I have never gone through a breakup like this before and it has left me feeling completely broken to the core and I can not move past the idea that he is who I want. I know I don’t need him since I lived just fine without him for 28 years, but I am also still very emotional. I don’t know if I could speak with him objectively. I could write it out, but should I actually tell him?

    PS: I don’t know if I could ever be ‘just friends’ with him. We were for about a year and half before we started dating, but there was always a strong physical attraction and a sense that we were meant to be together. So it was never truly platonic.

    Your opinion on this situation is greatly appreciated and I can answer and questions you have to get more perspective from you. Thank you.

  • James Nelmondo
    Posted Feb 16, 2016 at 10:29 pm 0Likes

    Hi again,

    The “lol” reply we previously discussed makes a little more sense now. Well, as much sense as I can extract from a situation that I am not actively involved in, or know the character of the people involved, that’s a pretty big caveat to any conclusion I might reach!

    Regardless, his “lol”, the way I see it: By replying succinctly he is demonstrating respect as well as caring, because I’m sure he fundamentally knows that a no-show what have stung.

    But given the fact that he claims he has lost his feelings, and given the fact that if he was dead-set on reconciling he would have *probably* used that shred of contact to chime in somehow, makes me question whether anything has changed as of yet. And things probably won’t until new experiences allow him become more objective about your relationship.

    The issue here is that while it may feel like an eternity, not much time (in “feeling” terms) has actually passed. The fact that you remain stuck is a testament to this, it took me the better part of a year to begin feeling better about my last breakup (thought I’d throw that out there).

    It’s an admittedly pretty rough assessment, but it’s my gut instinct nevertheless.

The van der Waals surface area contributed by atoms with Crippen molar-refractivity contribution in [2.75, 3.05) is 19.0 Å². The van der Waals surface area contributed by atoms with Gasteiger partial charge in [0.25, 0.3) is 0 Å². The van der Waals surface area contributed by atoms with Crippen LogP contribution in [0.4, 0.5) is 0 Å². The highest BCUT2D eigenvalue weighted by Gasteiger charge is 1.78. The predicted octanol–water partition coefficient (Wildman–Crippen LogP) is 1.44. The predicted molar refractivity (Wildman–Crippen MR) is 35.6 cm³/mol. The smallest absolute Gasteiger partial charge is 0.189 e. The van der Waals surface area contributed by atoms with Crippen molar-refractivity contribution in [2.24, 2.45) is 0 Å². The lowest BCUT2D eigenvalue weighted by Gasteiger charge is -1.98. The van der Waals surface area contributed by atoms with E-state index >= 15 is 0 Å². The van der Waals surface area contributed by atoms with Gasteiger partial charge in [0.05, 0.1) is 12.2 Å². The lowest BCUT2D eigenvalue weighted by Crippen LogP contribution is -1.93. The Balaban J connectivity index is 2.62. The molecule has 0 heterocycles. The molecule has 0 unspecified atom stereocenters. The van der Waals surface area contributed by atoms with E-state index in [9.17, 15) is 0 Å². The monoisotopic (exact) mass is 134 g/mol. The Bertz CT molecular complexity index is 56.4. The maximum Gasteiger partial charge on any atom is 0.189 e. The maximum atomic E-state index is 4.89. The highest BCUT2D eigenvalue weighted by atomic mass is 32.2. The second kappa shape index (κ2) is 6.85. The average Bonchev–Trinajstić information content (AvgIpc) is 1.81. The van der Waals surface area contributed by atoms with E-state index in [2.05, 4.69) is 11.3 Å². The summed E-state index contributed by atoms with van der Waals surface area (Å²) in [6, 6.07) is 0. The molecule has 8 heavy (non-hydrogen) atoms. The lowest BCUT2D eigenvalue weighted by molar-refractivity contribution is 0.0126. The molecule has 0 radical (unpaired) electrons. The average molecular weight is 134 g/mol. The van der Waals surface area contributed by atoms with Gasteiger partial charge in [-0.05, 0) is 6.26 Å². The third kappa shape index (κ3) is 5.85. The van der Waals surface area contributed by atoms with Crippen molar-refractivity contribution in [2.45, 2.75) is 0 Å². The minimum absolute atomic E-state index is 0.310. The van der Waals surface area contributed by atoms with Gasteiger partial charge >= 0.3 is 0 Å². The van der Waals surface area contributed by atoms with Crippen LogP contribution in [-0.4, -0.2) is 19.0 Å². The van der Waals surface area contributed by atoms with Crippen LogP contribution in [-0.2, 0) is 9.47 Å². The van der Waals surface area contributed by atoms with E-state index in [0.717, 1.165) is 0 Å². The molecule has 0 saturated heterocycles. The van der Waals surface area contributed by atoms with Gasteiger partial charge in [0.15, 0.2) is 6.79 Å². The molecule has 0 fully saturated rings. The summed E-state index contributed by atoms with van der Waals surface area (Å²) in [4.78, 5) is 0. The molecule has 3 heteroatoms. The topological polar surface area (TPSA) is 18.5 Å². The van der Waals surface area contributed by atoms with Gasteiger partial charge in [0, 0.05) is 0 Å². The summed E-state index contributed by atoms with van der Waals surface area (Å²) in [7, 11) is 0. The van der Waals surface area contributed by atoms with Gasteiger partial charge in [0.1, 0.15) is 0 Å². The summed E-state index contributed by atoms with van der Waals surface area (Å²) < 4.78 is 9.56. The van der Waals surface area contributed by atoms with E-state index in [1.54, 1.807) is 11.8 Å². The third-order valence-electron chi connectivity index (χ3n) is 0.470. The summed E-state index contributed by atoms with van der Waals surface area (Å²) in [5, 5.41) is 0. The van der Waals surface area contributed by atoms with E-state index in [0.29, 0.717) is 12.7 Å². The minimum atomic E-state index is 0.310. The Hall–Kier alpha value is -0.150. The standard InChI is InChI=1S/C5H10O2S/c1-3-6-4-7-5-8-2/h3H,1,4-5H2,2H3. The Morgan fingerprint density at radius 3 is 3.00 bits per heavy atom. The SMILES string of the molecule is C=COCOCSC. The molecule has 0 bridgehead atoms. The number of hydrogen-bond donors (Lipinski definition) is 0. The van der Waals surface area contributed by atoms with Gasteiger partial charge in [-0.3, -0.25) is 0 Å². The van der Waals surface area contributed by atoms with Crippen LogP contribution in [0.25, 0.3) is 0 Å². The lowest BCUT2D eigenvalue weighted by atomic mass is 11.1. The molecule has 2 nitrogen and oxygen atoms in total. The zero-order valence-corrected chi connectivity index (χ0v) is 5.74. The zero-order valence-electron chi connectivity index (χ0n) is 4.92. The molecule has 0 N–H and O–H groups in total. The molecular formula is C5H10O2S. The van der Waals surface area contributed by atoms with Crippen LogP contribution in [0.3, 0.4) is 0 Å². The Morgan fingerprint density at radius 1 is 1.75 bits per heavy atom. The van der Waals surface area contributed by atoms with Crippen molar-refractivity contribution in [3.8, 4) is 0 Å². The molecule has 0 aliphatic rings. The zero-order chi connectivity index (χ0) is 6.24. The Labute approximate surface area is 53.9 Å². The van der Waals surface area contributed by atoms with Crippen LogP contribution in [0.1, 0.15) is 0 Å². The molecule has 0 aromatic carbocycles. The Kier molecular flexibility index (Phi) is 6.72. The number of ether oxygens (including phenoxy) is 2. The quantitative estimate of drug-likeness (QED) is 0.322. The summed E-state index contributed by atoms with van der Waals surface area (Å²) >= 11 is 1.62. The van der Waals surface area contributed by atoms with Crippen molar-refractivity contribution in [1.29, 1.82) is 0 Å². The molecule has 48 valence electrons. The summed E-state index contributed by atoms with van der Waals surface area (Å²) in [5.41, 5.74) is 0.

Regarding friendship; don’t feel pressured into believing that not being friends is in any way inconsiderate or crude. If you continue to consider him a romantic candidate then it would be rude to masquerade as a friend, not the other way around. I’m actually a little surprised you can stomach being Facebook friends, I certainly couldn’t have handled that a month out of my breakup. Chronologically speaking, one month out really is emotional ground-zero.

  • Sarah W.
    Posted Feb 16, 2016 at 11:18 pm 0Likes

    Hello,

    Thank you again for replying quickly.

    I have gathered from the few articles of yours I have read that you do not think reconciliation is overly possible in any situation.

    Given that, and given that I can’t get past my gut feeling of wanting to be with him. What is you advice on moving past the pain and longing? Do I keep up the no contact? Do I unfriend him on FB? (He I not overly active) I just do t know what to do or think at this point.

    • James Nelmondo
      Posted Feb 17, 2016 at 10:35 am 0Likes

      Hey again,

      If you can’t communicate you can’t reconcile.

      So I would make sure that at the very least there is a way of contacting, or a way for him to contact me. And I would also make sure that he knows why I’ve gone silent so that he doesn’t misinterpret my silence as indifference. He should feel comfortable reaching out should he have a change of heart.

      Unfriending him on FB or cutting out the chit chat are things you do to protect yourself so that you don’t live surrounded by mixed messages and have little to do with reconciliation directly. Ultimately it’s up to you to decide whether being “friends” is something you can stomach.